Here's Why Your Phone Is Making You a Terrible Parent
Ignoring your kids creates a vicious cycle that is worse than you think.
Internet addiction is on the rise in America, and the affliction is particularly hurting young adults, many of whom report feeling increasingly isolated and depressed. But parents aren't immune to the diseases of the digital age either. One recent study found that 36 percent of adults between the ages of 30 and 49 admit to being online "almost constantly." For those that are parents, the effect that this is having on their children is much more severe than you'd think.
A new study in the journal Pediatric Research has found that parents who spend a lot of time on their phones during family activities such as meals, playtime, and bedtime, are hurting their longterm relationship with their children and causing them to behave badly. Read on to learn more about the study—and why you should take a second look at your phone habits. And if you're feeling overly dependent on your device these, it may be helpful to know these 20 Genius Ways to Kill Time without a Smartphone.
Between 2014 and 2016, researchers Brandon T. McDaniel of Illinois State University and Jenny S. Radesky of the University of Michigan Medical School gave 172 two-parent families with a child age 5 years or younger an online questionnaire that asked parents to indicate how often they checked their phones while with their children and how often their kids acted out. The parents also reported on their own levels of stress and depression, how much co-parenting support they felt they received from their partners, and how much their kids used technology.
The researchers found an alarming amount of "technoference"—the official term for the way technology interrupts everyday face-to-face interactions—as it was found that smartphones or other technological devices got in the way of parent-child interactions at least once a day in almost every case. This corroborates with other studies that say that parents use technological devices for nine hours a day on average, a third of which is spent on smartphones. And for more about your telephone use, check out the 20 Ways Your Cell Phone Harms Your Health.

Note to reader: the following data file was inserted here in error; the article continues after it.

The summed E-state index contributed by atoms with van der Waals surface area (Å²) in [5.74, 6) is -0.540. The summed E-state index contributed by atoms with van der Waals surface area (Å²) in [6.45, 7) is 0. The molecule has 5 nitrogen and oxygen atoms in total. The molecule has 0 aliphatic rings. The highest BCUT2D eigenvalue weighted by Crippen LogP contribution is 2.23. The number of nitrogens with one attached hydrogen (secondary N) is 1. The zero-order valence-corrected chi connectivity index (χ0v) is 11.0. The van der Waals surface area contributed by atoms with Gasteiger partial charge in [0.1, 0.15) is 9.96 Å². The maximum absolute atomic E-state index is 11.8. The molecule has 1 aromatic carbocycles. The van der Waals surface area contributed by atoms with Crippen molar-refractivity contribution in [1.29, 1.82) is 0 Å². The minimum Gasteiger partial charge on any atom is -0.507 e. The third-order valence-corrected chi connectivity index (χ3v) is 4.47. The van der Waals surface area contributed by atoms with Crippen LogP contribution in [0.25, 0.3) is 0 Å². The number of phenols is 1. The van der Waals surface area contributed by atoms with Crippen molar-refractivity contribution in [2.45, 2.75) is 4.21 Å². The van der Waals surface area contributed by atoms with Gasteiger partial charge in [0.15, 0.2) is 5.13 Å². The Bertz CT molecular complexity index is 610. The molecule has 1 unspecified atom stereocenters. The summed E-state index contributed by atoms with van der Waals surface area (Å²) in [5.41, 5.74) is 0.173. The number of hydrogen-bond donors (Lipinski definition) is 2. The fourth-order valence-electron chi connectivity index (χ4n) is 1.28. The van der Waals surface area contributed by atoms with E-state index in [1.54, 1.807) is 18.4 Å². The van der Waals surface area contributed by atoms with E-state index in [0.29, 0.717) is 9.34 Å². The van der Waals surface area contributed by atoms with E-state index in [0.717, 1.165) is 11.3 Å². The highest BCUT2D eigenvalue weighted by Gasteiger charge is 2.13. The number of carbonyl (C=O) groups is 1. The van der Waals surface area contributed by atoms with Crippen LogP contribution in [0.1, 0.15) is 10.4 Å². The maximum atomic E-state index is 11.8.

The Vicious Cycle
According to the research, it seems that many parents turn on Netflix or flip through their phones in order to escape the stress of their child's difficult behavior. However, the data shows that this tactic backfires, as the lack of attention of meaningful communication leads to more sulking and tantrums in toddlers. Their bad behavior causes the parents to withdraw even further into technological devices, and both get caught in an increasingly terrible cycle that will damage their relationship further down the line.
"These results support the idea that relationships between parent technoference and child externalizing behavior are transactional and influence each other over time," McDaniel said. "In other words, parents who have children with more externalizing problems become more stressed, which may lead to their greater withdrawal with technology, which in turn may contribute to more child externalizing problems."
"Children may be more likely to act out over time in response to technoference as opposed to internalize," Radesky added.
Raising Troubled Teens
It's no secret that children need attention, and that ignoring them puts you at far greater risk of raising a teen that's vulnerable to substance abuse and other risky behavior. Recent studies found that parents who don't get enough sleep often end up not checking in with their teenage kids enough, leading them to act out by skipping school or taking drugs.
Since studies have also found that watching TV or flipping before bed seriously disrupts you sleep cycle, this addiction to technology is creating a spiral of bad parenting. Not to mention, if you're thinking of having more children, you should know that watching Netflix before bed is killing your sex life.
Other Side Effects Of Tech Addiction
Your smartphone addiction isn't just hurting your relationship with your kids, either. Research has found that "phubbing"—the act of ignoring someone you're with by engaging with your phone—is damaging all of your relationships. It's particularly detrimental to romantic relationships. Feeling isolated or ignored is the number one reason that women, in particular, cheat, and one of the primary causes for divorce.
So consider placing a ban on all technological devices when you're with other people, and imposing the rule on the entire family when you're together. No one wants to deal with a screaming toddler, but handling the situation instead of escaping into dog videos will benefit you enormously later down the line. And if you're still not convinced that technoference is a real thing, read about the Shocking Number of People Who Check Their Phones During Sex.
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